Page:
Common Reporting Standard (CRS) has been saved
Common Reporting Standard (CRS)
Deep-dive into CRS complexities
Common Reporting Standard (CRS) is rapidly becoming a new challenge for financial institutions. Take a view on CRS reporting complexities.
To address the new and forthcoming obligations, it will be possible to capitalize – to a large extent – on efforts that have been made in respect of FATCA implementation, although significant differences will need to be taken into consideration (such as the different definitions of de minimis rules, the differences in fund deemed compliant statuses, the different product and exemption definitions, the fact that CRS reporting will be based on tax residence principles, etc.).
The complexity of the Common Reporting Standard (CRS) results from :
- Multiple reporting in context of Common Reporting Standard in case of non-remediated indicia for the same client
- Multiple FATCA and CRS reporting in case a same person (or controlling person of Passive NF(F)E) is Specified US Person and CRS reportable person in one or several jurisdictions
- Several implementation dates of CRS in multiple jurisdictions, that need to be managed within a same group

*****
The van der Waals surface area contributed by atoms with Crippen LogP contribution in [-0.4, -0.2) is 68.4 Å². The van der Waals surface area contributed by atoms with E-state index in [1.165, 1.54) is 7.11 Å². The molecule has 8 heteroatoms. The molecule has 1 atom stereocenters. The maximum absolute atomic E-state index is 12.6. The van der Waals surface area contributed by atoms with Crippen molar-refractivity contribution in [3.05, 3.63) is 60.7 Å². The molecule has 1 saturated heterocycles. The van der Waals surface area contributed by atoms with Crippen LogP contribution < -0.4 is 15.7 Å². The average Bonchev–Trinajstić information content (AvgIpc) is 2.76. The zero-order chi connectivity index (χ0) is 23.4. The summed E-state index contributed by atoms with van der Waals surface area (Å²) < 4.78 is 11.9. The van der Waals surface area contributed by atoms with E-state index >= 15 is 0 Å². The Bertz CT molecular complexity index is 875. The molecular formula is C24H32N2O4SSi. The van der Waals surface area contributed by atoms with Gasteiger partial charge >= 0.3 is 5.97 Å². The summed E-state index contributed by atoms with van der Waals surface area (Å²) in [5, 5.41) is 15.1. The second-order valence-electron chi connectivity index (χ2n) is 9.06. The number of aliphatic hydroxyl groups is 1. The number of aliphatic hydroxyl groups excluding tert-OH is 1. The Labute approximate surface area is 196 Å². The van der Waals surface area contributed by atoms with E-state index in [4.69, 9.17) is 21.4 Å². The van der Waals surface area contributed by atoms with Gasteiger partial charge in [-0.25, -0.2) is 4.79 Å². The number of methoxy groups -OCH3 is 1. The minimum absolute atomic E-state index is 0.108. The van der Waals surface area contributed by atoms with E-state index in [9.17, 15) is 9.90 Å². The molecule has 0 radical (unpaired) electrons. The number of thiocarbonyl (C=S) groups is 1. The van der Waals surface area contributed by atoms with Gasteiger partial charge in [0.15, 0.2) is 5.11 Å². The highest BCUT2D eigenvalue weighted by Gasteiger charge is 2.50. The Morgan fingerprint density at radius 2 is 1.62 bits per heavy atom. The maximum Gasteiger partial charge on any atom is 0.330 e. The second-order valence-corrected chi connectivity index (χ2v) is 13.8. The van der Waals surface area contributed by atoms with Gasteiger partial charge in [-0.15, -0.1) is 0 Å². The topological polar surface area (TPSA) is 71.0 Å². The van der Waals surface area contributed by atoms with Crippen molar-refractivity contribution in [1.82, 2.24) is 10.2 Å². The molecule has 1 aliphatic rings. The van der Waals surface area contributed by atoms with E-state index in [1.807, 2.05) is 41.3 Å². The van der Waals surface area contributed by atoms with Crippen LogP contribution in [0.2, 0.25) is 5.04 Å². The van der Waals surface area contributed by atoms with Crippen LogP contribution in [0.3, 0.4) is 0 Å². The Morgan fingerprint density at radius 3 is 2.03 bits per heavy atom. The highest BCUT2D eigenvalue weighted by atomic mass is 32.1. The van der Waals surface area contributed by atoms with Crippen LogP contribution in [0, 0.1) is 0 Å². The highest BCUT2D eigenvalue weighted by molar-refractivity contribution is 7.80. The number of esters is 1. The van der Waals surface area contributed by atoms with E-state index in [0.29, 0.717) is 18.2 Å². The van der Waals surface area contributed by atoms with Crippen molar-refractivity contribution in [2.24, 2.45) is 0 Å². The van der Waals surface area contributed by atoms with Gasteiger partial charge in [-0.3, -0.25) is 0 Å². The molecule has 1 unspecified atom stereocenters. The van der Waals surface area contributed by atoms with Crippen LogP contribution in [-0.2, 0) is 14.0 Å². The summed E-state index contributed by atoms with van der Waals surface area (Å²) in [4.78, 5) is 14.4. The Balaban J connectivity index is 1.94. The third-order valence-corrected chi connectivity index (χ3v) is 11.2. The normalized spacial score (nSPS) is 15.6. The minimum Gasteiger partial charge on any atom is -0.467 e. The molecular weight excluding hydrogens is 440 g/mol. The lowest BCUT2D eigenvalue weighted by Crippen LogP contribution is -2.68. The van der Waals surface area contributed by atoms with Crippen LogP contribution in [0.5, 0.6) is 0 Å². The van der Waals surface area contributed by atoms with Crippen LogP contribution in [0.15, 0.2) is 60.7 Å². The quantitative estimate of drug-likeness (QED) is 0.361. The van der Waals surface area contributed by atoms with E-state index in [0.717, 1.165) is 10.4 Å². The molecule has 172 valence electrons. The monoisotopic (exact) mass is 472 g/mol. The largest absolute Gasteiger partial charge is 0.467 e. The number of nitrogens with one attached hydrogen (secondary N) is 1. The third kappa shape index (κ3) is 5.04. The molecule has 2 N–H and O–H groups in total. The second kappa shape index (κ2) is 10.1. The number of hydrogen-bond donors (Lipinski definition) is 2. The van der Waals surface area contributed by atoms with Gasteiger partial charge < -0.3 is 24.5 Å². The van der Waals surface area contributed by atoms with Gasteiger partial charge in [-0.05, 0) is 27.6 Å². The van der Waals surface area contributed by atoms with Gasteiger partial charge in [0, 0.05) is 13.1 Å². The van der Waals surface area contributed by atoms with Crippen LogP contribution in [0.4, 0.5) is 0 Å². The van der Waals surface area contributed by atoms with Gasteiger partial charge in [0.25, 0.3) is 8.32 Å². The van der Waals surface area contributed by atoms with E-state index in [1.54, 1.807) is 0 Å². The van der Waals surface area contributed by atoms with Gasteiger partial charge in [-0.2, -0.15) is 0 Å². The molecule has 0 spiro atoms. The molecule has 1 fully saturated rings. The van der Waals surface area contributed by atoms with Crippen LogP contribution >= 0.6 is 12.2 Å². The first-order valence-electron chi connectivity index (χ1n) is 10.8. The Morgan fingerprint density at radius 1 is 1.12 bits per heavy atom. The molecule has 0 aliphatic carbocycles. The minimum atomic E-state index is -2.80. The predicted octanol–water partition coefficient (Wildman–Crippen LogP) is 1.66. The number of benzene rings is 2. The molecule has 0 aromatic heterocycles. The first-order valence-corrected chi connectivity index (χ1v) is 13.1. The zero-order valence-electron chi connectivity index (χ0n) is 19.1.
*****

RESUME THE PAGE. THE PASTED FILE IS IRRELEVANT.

- Different Common Reporting Standard due diligence cut-off dates between various legal instruments imposing CRS reporting, possibly resulting in repeated due diligence in the same jurisdiction
- Differences between FATCA and CRS principles; CRS reporting volume expected to be substantially increased compared to FATCA
- Possible differences based on EU Administrative Cooperation Directive vs other legal instruments imposing CRS reporting
- Possible link made between CRS and local reporting regimes (such as French IFU)
- Application of national legislation as to amounts and characterisation of reportable payments, unless otherwise foreseen
- Expected application of EUSD Automatic Exchange in Luxembourg during only 1 year